Strangely enough, my first couple years teaching, I hardly ever busted out any primary source work for my history students. It’s strange because you’d think that having gone through my undergraduate studies in history, I’d be chomping at the bit to use them in my instruction. In college, there were countless nights sorting through and referencing letters, speeches, photos, and the like. But it didn’t translate into my teaching.
What provided the spark was when I was informed that I’d be taking on AP European History the following school year. I was glad to take it on, mostly because I knew I’d have some great students that were smart as well as motivated. As part of my preparation, my school enrolled me in a summer workshop specifically for AP courses. It was there that I became introduced to the DBQ (Document Based Question). Essentially on their AP exam at the end of the year, students are given an essay question in which several primary sources are provided for the students to use and cite in their answers. But, let’s back up for a second. This was all new to me even though I’d taken AP classes in high school. Taking the AP exam was optional at my high school. Most of us only took the classes to help inflate our GPA’s, since the classes were weighted. Not many actually followed through and took the exam, including me.
Anyway, during that week long workshop, me and other history teachers worked on example DBQ’s, how they’re scored, what makes a good answer, and how to prepare your students. I found it to be more of a challenging puzzle. My goal each time was to try and write a DBQ answer in which my positions were clear as well as clever. Meanwhile, I would try to subtly sprinkle in references to the primary sources that were provided. Looking back, I think some of the other teachers I was working with found my enthusiasm a little odd.
My first year teaching AP Euro turned out to be rather challenging. Specifically relating to DBQ’s, my students found the whole process, well, boring. They understood the concept and overall purpose on why it’s a part of the AP exam. No problem there. They just found the whole thing to be anything but stimulating. They really didn’t like reading through the primary sources. After that first year I was left thinking how can I get my kids jazzed up and into primary source documents, especially since I began to utilize them in my Freshmen and Sophomore classes as well.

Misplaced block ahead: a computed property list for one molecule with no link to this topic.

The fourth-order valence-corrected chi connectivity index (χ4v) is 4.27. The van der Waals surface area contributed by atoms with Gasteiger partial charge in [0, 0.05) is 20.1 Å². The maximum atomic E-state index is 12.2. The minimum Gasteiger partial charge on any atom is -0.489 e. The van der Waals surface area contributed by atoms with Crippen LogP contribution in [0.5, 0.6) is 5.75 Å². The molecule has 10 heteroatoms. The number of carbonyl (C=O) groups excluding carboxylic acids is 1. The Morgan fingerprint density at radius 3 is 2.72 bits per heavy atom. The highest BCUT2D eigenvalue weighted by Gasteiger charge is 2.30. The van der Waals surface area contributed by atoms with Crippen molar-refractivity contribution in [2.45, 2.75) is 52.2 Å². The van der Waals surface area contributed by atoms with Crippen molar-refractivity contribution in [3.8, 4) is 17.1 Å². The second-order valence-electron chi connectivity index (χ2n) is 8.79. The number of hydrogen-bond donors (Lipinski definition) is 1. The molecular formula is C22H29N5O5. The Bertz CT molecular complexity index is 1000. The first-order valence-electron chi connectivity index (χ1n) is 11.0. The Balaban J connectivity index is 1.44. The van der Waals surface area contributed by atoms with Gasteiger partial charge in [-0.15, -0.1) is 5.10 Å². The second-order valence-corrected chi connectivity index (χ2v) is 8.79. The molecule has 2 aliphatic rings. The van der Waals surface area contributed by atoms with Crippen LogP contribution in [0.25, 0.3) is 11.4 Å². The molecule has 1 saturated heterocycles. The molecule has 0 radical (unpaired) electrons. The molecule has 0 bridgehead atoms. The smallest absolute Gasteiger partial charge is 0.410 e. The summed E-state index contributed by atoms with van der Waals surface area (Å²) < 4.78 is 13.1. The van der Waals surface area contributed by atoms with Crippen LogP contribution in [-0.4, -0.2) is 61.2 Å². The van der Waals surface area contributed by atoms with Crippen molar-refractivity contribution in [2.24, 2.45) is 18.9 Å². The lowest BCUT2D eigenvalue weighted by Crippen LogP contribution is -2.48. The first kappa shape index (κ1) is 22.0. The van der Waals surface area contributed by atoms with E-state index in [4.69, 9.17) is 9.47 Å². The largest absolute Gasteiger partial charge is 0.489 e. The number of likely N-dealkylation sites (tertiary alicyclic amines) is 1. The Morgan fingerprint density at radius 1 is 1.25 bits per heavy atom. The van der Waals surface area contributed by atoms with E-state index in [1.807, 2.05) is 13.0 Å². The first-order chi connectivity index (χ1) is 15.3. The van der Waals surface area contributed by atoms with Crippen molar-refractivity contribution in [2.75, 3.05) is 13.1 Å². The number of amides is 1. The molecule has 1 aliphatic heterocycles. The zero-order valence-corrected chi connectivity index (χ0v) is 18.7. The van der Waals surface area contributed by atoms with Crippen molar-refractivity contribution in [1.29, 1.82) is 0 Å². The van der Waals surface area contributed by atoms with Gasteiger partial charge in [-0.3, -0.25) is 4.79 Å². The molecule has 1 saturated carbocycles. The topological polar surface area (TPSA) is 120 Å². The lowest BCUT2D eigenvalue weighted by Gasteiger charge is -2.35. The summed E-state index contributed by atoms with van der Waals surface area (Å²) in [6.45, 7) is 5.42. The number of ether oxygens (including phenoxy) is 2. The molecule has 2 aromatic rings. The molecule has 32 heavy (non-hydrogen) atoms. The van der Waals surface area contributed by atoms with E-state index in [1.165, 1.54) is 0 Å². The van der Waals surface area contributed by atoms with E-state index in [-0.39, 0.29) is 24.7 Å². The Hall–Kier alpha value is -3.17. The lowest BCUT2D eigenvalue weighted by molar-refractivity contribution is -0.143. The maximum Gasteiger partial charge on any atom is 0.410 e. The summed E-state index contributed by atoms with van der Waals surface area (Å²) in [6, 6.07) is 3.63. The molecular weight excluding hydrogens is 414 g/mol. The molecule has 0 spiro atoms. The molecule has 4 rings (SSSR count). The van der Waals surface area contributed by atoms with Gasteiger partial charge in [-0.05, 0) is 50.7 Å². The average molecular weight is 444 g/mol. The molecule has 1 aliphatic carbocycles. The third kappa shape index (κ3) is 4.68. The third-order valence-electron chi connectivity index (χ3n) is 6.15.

I think a turning point came when I put myself in my students’ shoes and looked at the situation. I realized pretty quickly that most all these primary sources that are used on exams or even provided in textbooks and supplemental materials are really dull. I love history and have no problem picking apart the Magna Carta or Mayflower Compact. My students, however, would rather bang their heads up against the wall. It became apparent to me that they were right and I needed to spice things up if I wanted them to see the value in primary sources.
So what did I do? I scoured the internet and read...a lot. After that first year and even until today, I look for something that I would think is entertaining and unusual for my students to read. Don’t get me wrong, I don’t abandon the mainstream primary sources we’ve all seen and used. But I try and add in something that I find pretty cool, and that hopefully my students might too. A lot of my lesson planning time is devoted to Google searches with the ending "primary sources."
Treaty of Versailles? Sure, but back it up with a soldier’s account of fighting in the trenches against the Germans and poison gas! http://www.eyewitnesstohistory.com/gas.htm Would students want to read John Smith’s account of being saved by Pocahontas or Governor Percy’s gut wrenching account of the “starving time” at Jamestown? http://nationalhumanitiescenter.org/pds/amerbegin/settlement/text2/JamestownPercyRelation.pdf You have to give your students that “hook” that will help turn them on to reading primary sources. Go PG-13 in your documents. Look for something weird, maybe a little gory, or even unbelievable.
Having taken this approach for close to ten years now, my students have responded well and don’t really seem to roll their eyes as much when working with primary sources. Quite regularly I either photocopy a short paragraph or put it up on the overhead projector for all to see. We identify significant points as well as analyze all the elements. It just gives your lessons a little more of a kick. Your carefully chosen “exciting” documents can become a spring board for the other more “official” primary sources that students will be expected to read and know.